In northern Arabia, the monumental sculptures of the Camel Site date back to prehistoric times

Archaeology

An exceptional rock art site in northern Arabia, the Camel Site consists of three rocky spurs in which a dozen life-sized camels and wild donkeys have been sculpted in relief. After comparing these with similar representations from the Nabataean site of Petra (Jordan), the Franco-Saudi team who discovered the Camel Site1 initially estimated it to date from Antiquity. However, further studies, led by a trio of archaeologists from the CNRS, the Max Planck Institute (Germany) and King Saud University (Saudi Arabia)2, now date the sculptures to prehistoric times. A wide range of skills and methods for direct and indirect dating were used, including tool mark analyses, rock erosion analyses and the luminescence dating of a fallen carved block. A test trench opened between two rocky spurs also revealed an assemblage of animal bones (which were radiocarbon dated) and lithic tools, both evidence of the site's occupation. All these data converge towards the fact that the sculptures were made using stone tools, at the latest during the 6th millennium BC. The site, which must have had a symbolic purpose, was occupied for a long time, as the reliefs were reworked when erosion began to fade the details. Although the date of abandonment is not known, the team was able to determine an acceleration of erosion at the site around 1000 BC. According to these new data, published in the Journal of Archaeological Science: Reports, the Camel Site is probably home to the world's oldest life-sized animal reliefs.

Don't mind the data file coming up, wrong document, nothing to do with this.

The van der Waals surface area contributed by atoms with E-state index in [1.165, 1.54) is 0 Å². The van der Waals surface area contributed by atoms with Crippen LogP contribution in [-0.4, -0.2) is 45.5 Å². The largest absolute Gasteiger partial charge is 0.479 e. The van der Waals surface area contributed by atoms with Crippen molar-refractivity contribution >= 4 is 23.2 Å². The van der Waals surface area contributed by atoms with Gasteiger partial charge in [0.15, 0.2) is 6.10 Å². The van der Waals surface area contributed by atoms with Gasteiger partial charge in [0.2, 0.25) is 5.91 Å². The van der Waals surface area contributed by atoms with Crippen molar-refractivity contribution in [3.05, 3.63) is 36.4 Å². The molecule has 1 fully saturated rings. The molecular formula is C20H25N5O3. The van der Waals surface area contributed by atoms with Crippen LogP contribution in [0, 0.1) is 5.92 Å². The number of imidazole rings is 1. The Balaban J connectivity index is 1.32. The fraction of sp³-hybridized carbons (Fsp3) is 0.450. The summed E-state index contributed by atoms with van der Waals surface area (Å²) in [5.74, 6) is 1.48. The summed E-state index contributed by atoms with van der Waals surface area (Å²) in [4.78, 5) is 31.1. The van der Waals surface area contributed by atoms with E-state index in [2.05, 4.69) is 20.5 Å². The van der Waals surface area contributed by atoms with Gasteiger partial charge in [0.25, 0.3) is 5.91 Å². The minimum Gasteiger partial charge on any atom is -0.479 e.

un chercheur sur l'un des promontoires rocheux : un dromadaire est gravé dans la paroi verticale. On distingue ses pattes et son tronc mais la tête a été abimée par l'érosion.
An archaeologist studies one of the life-sized camels sculpted on a sandstone wall of the Camel Site.
© Hubert RAGUET / Franco-Saudi Archaeological Mission of the Camel Site / CNRS Photothèque
scientifiques travaillant sur le terrain, de nuit
Removal of a sediment sample from under a fallen sculpted block by Rémy Crassard (left) and Guillaume Charloux. The technique of Optically Stimulated Luminescence dating can establish the approximate time when the block fell.
© Hubert RAGUET / Franco-Saudi Archaeological Mission of the Camel Site / CNRS Photothèque

 

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  • 1. Read <a href="http://www.cnrs.fr/fr/node/2480">a press release</a> and <a href="https://news.cnrs.fr/articles/arabian-rock-art-thrown-into-new-relief">an article published in CNRS News</a>, dating February 2018.
  • 2. Joint mission of the CNRS and the Heritage Commission of the Saudi Ministry of Culture (Saudi MoC). The French scientists are from the laboratories Orient et Méditerranée (CNRS/Université Paris 1 Panthéon-Sorbonne/Sorbonne Université/Collège de France/EPHE), Archéorient (CNRS/Université Lumière Lyon 2) and Archéovision (CNRS/Université de Bordeaux/Université Bordeaux Montaigne). In addition to the institutional actors mentioned, the project was funded by the French Ministry for Europe and Foreign Affairs, the Gerda Henkel Foundation, Labex RESMED, the French Research Centre of the Arabian Peninsula, CEFREPA (CNRS/MEAE) and the Dahlem Research School at the Freie Universität Berlin.
Bibliography

Life-sized Neolithic camel sculptures in Arabia: A scientific assessment of the craftsmanship and age of the Camel Site reliefs, Maria Guagnin*, Guillaume Charloux, Abdullah M. AlSharekh, Remy Crassard, Yamandu H. Hilbert, Meinrat Andreae, Abdullah AlAmri, Frank Preusser, Fulbert Dubois, Franck Burgos, Pascal Flohr, Pascal Mora, Ahmad AlQaeed, Yasser AlAli. Journal of Archaeological Science: Reports, 15 septembre 2021. https://doi.org/10.1016/j.jasrep.2021.103165
* corresponding author

Contact

Guillaume Charloux
CNRS researcher
Maria Guagnin
Max Planck Institute Researcher
Véronique Etienne
CNRS press officer